Letter to the Chancellor: NHS workforce plan

The NHS will be stuck in perpetual crisis management without a fully funded workforce plan, Chancellor warned.
Matthew Taylor, Victor Adebowale CBE

11 March 2023

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Our letter to the Chancellor, on behalf of our members, calls for clarity on the NHS workforce plan. Read the letter in full, below.

Dear Chancellor,

NHS Workforce Plan

Our members – health leaders across England – were hugely supportive of your Autumn Statement last November in which you confirmed that the government will deliver an independent assessment of workforce needs across the NHS over the next five, ten and 15 years.

As you know, the NHS Confederation had been making the case for this important strategy for several years considering the recruitment and retention crisis facing health and social care, alongside rising demand for treatment and support.

We recognise you have been a strong advocate of this too, both as the country’s longestserving health secretary and in your time as chair of the Commons health and social care committee. The expert panel of your own former committee rated the government’s progress on key workforce commitments as ‘inadequate’; therefore, your acknowledgement as Chancellor that the NHS would finally receive this comprehensive assessment was hugely welcomed as it gave hope to those working across the service that help was on its way.

If we are to believe recent reports that suggest that your department is holding up the publication of this plan and that it may not commit to funding the independent assessment that has been presented in full, then we do not see how this damning rating of the government’s commitment can ever improve. This would leave patient care and the future viability of the workforce at risk.

You will be very aware that the biggest challenge facing the NHS is its workforce, with over 124,000 reported vacancies. This, alongside concerns around pay and working conditions, mean many staff feel exhausted and demoralised at a time when they are needed more than ever to clear the care backlogs that have built up following the pandemic.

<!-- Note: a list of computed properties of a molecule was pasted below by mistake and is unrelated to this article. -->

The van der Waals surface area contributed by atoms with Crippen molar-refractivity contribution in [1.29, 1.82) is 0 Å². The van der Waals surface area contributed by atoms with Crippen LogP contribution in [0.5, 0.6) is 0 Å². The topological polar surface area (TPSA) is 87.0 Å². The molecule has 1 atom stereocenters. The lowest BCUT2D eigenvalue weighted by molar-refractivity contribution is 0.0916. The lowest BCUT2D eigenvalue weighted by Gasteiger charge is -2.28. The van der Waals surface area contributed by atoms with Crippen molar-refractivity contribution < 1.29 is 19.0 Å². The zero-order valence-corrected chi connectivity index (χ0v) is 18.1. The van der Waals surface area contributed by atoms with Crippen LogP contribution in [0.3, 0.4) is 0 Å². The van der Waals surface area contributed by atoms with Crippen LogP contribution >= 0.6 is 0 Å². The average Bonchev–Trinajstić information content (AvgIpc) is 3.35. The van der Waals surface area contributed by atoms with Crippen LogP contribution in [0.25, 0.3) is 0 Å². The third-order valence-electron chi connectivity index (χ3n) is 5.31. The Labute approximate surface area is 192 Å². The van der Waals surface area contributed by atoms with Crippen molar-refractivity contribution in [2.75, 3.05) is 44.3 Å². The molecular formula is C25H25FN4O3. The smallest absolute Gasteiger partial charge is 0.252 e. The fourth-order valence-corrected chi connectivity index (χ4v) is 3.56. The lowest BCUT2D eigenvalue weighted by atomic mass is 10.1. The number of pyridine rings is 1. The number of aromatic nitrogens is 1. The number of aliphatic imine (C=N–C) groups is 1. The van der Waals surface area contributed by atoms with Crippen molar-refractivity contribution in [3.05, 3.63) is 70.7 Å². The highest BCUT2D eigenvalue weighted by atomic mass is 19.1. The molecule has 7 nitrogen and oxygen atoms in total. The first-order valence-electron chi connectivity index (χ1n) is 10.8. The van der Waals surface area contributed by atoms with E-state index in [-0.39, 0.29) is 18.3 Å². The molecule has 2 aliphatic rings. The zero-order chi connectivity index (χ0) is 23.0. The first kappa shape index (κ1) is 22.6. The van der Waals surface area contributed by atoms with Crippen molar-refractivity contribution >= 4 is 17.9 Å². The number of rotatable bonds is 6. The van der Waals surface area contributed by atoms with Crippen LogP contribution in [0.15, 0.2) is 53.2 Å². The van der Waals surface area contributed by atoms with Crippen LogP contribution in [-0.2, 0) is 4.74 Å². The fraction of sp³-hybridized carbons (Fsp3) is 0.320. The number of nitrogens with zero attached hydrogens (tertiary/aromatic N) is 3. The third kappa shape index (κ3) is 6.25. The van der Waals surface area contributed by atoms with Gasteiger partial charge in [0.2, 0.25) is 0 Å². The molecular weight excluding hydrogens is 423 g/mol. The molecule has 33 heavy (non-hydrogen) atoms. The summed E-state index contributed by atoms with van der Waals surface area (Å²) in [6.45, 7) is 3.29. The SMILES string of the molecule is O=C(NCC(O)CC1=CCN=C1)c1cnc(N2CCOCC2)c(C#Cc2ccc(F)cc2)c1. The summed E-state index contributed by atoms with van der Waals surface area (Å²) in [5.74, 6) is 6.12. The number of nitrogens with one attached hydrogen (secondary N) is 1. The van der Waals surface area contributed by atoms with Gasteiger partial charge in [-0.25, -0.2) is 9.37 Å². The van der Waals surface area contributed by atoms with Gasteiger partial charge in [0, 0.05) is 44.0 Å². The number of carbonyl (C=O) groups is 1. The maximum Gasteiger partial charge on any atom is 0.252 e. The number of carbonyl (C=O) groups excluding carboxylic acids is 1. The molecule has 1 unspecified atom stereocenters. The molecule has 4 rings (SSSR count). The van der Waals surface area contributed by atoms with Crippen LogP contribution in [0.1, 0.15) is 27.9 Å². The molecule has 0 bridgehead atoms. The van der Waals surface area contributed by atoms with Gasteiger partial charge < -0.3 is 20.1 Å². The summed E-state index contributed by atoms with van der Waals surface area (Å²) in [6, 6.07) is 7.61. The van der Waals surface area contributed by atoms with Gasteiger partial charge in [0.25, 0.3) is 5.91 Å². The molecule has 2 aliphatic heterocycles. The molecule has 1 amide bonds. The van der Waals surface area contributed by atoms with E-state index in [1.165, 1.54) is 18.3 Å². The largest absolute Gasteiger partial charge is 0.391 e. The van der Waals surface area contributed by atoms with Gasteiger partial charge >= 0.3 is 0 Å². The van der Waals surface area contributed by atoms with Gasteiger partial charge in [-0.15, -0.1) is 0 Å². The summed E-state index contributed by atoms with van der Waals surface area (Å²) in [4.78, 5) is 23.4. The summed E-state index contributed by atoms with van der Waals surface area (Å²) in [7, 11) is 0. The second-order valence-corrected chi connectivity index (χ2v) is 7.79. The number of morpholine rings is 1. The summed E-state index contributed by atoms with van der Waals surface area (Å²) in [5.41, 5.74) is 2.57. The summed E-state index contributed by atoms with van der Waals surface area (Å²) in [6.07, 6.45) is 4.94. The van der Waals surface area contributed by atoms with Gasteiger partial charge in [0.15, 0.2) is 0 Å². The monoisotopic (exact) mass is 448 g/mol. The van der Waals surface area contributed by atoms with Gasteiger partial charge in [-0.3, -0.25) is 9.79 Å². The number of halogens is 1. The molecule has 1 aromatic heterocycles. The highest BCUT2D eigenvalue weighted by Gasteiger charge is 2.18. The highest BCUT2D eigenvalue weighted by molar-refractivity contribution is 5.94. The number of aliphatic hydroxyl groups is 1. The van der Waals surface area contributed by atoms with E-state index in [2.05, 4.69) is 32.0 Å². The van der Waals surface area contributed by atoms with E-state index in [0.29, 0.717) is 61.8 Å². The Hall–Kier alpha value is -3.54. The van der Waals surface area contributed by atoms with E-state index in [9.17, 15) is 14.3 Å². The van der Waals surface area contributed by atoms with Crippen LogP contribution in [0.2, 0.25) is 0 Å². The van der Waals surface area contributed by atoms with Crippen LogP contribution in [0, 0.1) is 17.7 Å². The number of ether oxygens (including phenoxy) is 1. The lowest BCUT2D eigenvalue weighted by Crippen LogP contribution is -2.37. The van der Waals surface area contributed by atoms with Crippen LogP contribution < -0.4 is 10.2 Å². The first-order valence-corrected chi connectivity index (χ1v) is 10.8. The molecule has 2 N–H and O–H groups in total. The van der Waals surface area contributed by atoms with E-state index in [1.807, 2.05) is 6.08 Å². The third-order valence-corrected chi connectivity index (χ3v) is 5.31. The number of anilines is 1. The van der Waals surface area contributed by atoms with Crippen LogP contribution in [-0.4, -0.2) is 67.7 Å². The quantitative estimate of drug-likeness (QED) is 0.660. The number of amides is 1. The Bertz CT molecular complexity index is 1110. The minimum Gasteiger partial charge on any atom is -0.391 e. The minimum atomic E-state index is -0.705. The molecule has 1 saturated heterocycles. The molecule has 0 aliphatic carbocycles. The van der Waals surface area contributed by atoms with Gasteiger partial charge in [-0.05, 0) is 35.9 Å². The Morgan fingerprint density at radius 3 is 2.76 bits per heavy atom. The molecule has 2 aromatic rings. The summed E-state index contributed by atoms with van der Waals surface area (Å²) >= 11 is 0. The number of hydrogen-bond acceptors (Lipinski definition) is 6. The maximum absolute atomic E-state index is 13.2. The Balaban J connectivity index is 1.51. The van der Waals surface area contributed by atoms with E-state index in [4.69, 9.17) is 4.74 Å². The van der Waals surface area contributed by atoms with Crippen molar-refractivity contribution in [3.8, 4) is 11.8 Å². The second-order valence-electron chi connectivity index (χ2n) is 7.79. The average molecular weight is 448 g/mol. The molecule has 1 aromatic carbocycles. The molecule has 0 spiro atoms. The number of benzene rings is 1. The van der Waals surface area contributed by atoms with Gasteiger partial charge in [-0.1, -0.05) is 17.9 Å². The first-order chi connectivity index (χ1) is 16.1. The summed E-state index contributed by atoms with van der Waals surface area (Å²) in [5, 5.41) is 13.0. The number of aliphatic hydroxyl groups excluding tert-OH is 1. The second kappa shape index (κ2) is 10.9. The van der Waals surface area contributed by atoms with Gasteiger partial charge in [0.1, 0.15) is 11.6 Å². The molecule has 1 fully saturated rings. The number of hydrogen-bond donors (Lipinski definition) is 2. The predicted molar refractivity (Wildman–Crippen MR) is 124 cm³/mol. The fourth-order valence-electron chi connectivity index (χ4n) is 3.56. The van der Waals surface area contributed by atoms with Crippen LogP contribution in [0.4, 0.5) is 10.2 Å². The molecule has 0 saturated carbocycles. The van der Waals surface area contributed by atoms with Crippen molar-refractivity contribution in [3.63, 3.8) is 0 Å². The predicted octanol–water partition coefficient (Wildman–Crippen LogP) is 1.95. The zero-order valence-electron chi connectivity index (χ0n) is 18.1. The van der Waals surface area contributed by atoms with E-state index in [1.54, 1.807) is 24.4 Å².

We are seeing this play out in the waves of industrial action that have disrupted patient services over the last few months and we remain hopeful that a resolution between the government and trade unions can be reached swiftly and that if a new pay deal is agreed that it must be funded in full by the government. Otherwise, health leaders will face impossible choices about which aspects of their services they must cut at a time when demand is through the roof.

A more long-term commitment to address the staffing deficit, as intended in the workforce plan, will add further hope that the government is committed to the future of the NHS and to supporting improved economic productivity. We have been pleased with the process NHS England (including Health Education England) has led in the development of this plan, including how our members and partners have been engaged.

We expect the plan both to describe the supply requirements that the NHS needs including through education and apprenticeship routes, and to challenge NHS organisations to improve the retention of their staff.

As far as we can tell, this desperately needed plan should be ready to publish soon. However, there is mounting concern that having asked the NHS to set out the doctors, nurses and other staff it needs to meet the growing needs of the population into the future, the government and the Treasury, in particular, does not appear to like the answers that have been reached and that this is delaying its publication.

It may well be that your department’s position and your personal commitment have been misrepresented and so, on behalf of our members we would be grateful if you could reaffirm the government’s intention, allow the totality of the independent workforce projections to publish in without delay, and commit to funding them in full in your imminent Spring Budget. Failure to do this will see the NHS continue to be under-staffed, with all of the implications that brings for patient care, waiting times, the efficiency of services and for staff morale. In short, the NHS will be stuck in perpetual crisis management, which for the sake of everyone who works in and relies on its services, must not happen.

We would be grateful for your consideration of these matters and would be happy to provide more detail if that would be helpful. Your team can contact us via externalaffairs@nhsconfed.org to arrange this.

Yours sincerely,

Matthew Taylor
Chief Executive
NHS Confederation

Victor Adebowale
NHS Confederation